Serious concerns about the direction Gibraltar was taking in the later years of Sir Joshua Hassan's reign prompted a youthful Gilbert Licudi to enter the complex world of Gibraltar's politics. And similar, though even more critical, cares about the direction in which Caruana has taken our country have prompted the older and wiser Licudi to offer himself for selection as a GSLP candidate in next month's general election.
It is not the first time that Licudi has offered himself for electoral candidacy, but where almost two decades ago he was pipped to the GSLP "ticket" by Joe Moss - a development that changed the direction of his life (in a switch from commerce to law), this time round his experience is likely to prove invaluable to Joe Bossano when the Opposition leader forms the next government.
"With hindsight, I was probably not ready for a ministerial position in Government which would have followed had I been chosen for the ticket, for the GSLP won that election," Licudi admits. Instead of becoming a professional politician, as a married 28-year-old mature student Licudi quit his job, resigned from the executive of the GSLP, and enrolled to study law at Chelmsford in East Anglia.
"I was fortunate in that the GSLP changed the old points system for providing student grants to a wider system guaranteeing scholarships to anyone who was accepted by universities to study core subjects, so I was able to pursue law as a career," he says reflectively. " Mind you, they [the GSLP] didn't do it so that I could study law," he adds with a laugh. "It was part of their pre-election manifesto and, unlike the Caruana Government, we keep our pre-election promises."
Sincere and with a clearly defined social conscience, Licudi's political commitment to the GSLP and its policies were formed in the early 1980's when he realised that Sir Joshua's ACR "had lost touch with the people"...a situation that he sees echoed now by Caruana.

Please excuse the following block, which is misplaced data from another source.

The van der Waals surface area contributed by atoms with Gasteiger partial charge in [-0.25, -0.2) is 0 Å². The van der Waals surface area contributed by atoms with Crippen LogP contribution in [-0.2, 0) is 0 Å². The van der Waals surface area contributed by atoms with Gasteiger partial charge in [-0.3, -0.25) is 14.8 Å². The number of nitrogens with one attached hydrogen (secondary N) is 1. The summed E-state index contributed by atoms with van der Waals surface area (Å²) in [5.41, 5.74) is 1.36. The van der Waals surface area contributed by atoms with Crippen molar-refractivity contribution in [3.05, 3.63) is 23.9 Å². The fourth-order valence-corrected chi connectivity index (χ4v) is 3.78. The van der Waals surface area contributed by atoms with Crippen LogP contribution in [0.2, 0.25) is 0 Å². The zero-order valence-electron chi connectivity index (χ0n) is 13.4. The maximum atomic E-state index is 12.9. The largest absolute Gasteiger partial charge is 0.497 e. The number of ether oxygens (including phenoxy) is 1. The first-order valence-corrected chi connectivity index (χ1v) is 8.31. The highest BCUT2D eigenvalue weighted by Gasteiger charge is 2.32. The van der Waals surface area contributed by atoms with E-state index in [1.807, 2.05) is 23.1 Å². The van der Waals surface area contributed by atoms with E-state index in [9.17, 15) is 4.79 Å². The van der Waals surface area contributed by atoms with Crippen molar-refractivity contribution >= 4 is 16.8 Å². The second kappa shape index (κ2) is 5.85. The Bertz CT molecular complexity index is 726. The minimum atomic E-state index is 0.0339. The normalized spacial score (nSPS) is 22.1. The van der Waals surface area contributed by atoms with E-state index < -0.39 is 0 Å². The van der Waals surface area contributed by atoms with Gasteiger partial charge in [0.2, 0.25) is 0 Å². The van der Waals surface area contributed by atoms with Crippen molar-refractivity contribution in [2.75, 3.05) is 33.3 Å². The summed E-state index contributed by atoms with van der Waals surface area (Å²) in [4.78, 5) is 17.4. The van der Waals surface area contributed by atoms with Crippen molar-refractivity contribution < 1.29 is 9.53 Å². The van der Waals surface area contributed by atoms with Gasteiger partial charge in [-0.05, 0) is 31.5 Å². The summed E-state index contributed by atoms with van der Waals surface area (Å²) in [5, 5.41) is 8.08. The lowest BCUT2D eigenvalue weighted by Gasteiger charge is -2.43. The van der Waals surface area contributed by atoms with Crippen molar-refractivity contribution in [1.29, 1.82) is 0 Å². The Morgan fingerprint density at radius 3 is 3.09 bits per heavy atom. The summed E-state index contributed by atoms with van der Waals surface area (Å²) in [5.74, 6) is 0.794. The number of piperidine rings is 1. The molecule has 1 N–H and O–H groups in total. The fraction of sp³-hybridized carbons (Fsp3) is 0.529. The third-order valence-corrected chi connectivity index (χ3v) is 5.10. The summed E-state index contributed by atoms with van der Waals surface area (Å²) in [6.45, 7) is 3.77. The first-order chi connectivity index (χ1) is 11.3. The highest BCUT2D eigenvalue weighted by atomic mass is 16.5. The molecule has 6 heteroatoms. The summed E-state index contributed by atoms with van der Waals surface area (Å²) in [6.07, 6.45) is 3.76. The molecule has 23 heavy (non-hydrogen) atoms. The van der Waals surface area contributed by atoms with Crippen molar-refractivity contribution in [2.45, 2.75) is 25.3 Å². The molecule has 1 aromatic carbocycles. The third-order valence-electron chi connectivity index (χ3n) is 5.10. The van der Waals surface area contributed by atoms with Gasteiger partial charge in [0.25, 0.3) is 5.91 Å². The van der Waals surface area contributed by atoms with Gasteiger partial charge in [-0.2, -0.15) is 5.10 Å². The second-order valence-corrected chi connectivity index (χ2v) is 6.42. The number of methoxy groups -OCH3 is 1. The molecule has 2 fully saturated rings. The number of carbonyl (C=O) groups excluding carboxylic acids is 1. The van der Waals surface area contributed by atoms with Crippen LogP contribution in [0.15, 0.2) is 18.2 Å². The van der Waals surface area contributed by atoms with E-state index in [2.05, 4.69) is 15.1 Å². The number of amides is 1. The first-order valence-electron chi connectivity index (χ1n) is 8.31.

"I had the highest, the greatest respect for Sir Joshua and what he had done, but the people of Gibraltar were being let down - as they are being let down again," Licudi told VOX after announcing his decision to put his name forward as a potential GSLP candidate.
"The direction in which we have been going under the GSD in which all decisions are centralised and down to one man, is bad for Gibraltar, bad for democracy. If Peter Caruana doesn't decide on something, it just doesn't get done."
PRIORITIES ARE WRONG
Licudi is too courteous to use words like "totalitarian" or "dictator" to describe the Rock's Chief Minister, but the sense of his dissatisfaction with one-man leadership and the course on which that has forced Gibra;ltar to embark is a strong under-current to his remarks.
"Caruana's priorities have been wrong, particularly in recent years, when he has become preoccupied with his assumed role as an international statesman. This has led to a lack of focus on his part and a patent disregard for local concerns and needs.
"For instance, it is extraordinary that after 11 years in Government we still have no affordable housing ready for occupation - and this in spite of the fact that in his 2003 ‘victory' speech in the John Macintosh Hall Caruana acknowledged that the close result was a ‘wake up call' and that something needed to be done about providing affordable homes for young Gibraltarians."
A strong sense of patriotism, as much as his social concern, colours Licudi's approach to Gibraltar's growing housing crisis and the fact that private developers have been allowed to build ‘expensive' homes while young Gibraltarians have been "unwillingly and reluctantly" driven away.
Pointing out that the site of the new Waterport Terraces has been available for more than four years and that there had been neither political nor economic reasons for delay in development there, Licudi stresses that had work been started after Caruana's ‘wake up call' the homes would be complete and occupied by now.